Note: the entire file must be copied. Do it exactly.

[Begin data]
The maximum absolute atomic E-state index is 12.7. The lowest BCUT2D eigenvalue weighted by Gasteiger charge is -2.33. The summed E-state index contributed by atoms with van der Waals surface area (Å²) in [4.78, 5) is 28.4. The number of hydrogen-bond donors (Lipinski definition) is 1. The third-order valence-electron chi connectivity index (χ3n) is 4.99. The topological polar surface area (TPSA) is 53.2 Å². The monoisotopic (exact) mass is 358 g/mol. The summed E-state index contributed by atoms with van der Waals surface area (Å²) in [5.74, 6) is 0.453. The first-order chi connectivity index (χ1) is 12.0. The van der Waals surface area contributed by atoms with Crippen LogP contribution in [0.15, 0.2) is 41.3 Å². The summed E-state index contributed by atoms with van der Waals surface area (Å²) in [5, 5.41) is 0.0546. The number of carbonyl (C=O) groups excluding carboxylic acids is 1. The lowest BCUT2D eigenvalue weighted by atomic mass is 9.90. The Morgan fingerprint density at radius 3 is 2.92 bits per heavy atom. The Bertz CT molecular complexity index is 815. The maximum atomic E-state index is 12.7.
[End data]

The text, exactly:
The maximum absolute atomic E-state index is 12.7. The lowest BCUT2D eigenvalue weighted by Gasteiger charge is -2.33. The summed E-state index contributed by atoms with van der Waals surface area (Å²) in [4.78, 5) is 28.4. The number of hydrogen-bond donors (Lipinski definition) is 1. The third-order valence-electron chi connectivity index (χ3n) is 4.99. The topological polar surface area (TPSA) is 53.2 Å². The monoisotopic (exact) mass is 358 g/mol. The summed E-state index contributed by atoms with van der Waals surface area (Å²) in [5.74, 6) is 0.453. The first-order chi connectivity index (χ1) is 12.0. The van der Waals surface area contributed by atoms with Crippen LogP contribution in [0.15, 0.2) is 41.3 Å². The summed E-state index contributed by atoms with van der Waals surface area (Å²) in [5, 5.41) is 0.0546. The number of carbonyl (C=O) groups excluding carboxylic acids is 1. The lowest BCUT2D eigenvalue weighted by atomic mass is 9.90. The Morgan fingerprint density at radius 3 is 2.92 bits per heavy atom. The Bertz CT molecular complexity index is 815. The maximum atomic E-state index is 12.7.